From these shadows our trackway emerges, perhaps from even deeper shades (there is evidence of a Roman station). It certainly seems to have connected the focal points of the medieval village, the churches, eventually leading to the old administrative centre a few miles away. Still designated a public footpath, it is underused, not maintained and sometimes impassible. It requires some ‘creative’ thinking to navigate in places.
Today the sun is glorious. Our route starts very close to an old ruined church. Built in the twelfth-century, the little church use to serve the local community until the nineteenth-century. The roof was removed and it was allowed it to fall into disrepair. Those up at ‘the big house’ were going for the ‘picturesque’ look as was fashionable and built a much bigger, grander church to replace it. The old church is tucked behind an old farmhouse thought to be the original manor and surrounded by a cluster of old cottages and a farm. When I moved here the little church could be seen quite clearly but ivy and general neglect are returning the stones to the hill and a more natural state.
After the cottages the track is inaccessible and we continue into a field and pass an old oak and it’s colony of honey bees. These wild bees have been here for several years now and we like to think they came from a swarm from one of our own hives close by. We are so chuffed that this wild colony had survived after such a mild damp winter this year. Today they are flying in and out like missiles, laded with pollen, likely from oil seed rape. Bees will fly past beautiful dandelion and willow to gather this clumsy bounty (it makes rather heavy honey) As I watch them Dan waits upfield by the gate where there are fine views on a clear day. Sometimes you can see the Cotswold Edge and the Malverns, peeping over the trees. We walk on. Badger, hare and fox all strive to survive in this heavily agricultural landscape, peppered by small and industrial size shoots and hunts. Today the ‘guardians of the countryside’ are burning brash from tree felling. Buzzards are out, yellowhammers, chiff chaffs… The swallow haven’t arrived yet but any day now….
Today we can only go so far due to lockdown, almost to the next settlement, but even this short span can reveal its past, even by close observation: streams straightened due to enclosure; boundaries marked by Saxon Merestones, now parish boundaries; pollarded oak and willow, providing habitat and sanctity; the farm workers skills preserved in the layered branches of the hawthorn hedge. Over the field we can see a recently layered hedge, using similar skills but also machinery. And remember to look down at your feet! Night soil, spread on the fields as fertiliser, often contained other kinds of human waste, pottery, bits of glass. I recently found a piece of clay pipe, seventeenth-century, made within living memory of the Civil War and the Siege of Bridgnorth! But I don’t think this came from night soil: I think the recent floods carried it down from somewhere. There are easy to date as the design is quite specific. Most areas would have had local pipe makers but some became very famous such as Broseley down near Ironbridge in the Severn valley.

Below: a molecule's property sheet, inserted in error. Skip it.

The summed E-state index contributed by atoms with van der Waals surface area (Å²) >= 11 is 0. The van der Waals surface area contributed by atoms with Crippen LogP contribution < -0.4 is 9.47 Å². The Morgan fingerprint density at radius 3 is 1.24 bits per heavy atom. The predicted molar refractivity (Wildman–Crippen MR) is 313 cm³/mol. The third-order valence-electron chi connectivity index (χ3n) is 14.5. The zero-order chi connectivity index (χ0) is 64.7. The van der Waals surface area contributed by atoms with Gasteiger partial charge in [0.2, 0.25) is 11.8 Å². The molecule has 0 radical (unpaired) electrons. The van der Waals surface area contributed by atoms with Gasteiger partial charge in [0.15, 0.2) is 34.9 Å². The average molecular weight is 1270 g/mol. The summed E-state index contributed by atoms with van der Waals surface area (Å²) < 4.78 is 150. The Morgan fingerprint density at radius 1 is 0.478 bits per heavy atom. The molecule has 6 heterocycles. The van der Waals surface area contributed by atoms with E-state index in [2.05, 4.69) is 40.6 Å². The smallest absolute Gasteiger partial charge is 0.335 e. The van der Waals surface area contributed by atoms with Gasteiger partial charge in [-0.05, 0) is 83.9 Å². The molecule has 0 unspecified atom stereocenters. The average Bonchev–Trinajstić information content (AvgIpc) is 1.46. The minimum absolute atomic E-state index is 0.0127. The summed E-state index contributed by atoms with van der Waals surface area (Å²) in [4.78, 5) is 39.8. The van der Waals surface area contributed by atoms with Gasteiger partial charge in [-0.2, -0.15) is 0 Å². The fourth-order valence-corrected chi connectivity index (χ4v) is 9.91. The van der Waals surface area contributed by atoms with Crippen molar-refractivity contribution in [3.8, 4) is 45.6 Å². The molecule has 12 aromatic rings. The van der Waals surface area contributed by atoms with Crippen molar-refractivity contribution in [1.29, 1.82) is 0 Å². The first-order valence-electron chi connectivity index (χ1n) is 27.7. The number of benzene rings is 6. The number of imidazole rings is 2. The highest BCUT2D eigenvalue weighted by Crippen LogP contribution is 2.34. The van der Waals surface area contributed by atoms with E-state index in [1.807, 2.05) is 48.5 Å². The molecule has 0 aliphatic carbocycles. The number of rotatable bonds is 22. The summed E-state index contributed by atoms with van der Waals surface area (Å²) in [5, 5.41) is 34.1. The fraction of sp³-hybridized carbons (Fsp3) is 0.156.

As we walk in the hot spring sun it is easy to muse about those who once trampled along here before us, maybe with sheep, ox, horse, wares to sell, sermons to preach. And the shadows of the Marchers lords whisper in the shade. This land was divided amongst the barons, who employed men to use the people to farm and plough and fight. This was Mortimer country, cruel and brutal. Yet life went on. Margery, daughter of Peter the Weaver lived here in 1316, the time when the Welsh revolted against Edward II. Did she carry her father’s cloths along this path? What did she know of the revolt? Also, William Holland, who shone so brightly for Henry Tudor at Bosworth Field in 1485 that he was given land here. Did he ride between villages on business or pleasure?
We will never know but we know they were here. And we turn and walk back the way we came, scanning for swallows, thankful for the primroses and the promise of hares.
Few places are completely void of human occupation and interference in these islands. Peter, Margery and William can all found in local records. I have found much of the above out from books and local referencing but much can be found online. I have added a few links below. But for me I love going to the books. The local library often have really good local history sections and can be really helpful. I hope it will inspire you to find out a little where you live while you are waiting to spread your wings again…I would love to hear what you find out!
There is always the caveat that we come to history with an open mind as those writing it often had their reasons, as do the compilers of websites today…it is to the shadows that we must lean and dream….there we can find the ordinary folk who lived where we do now.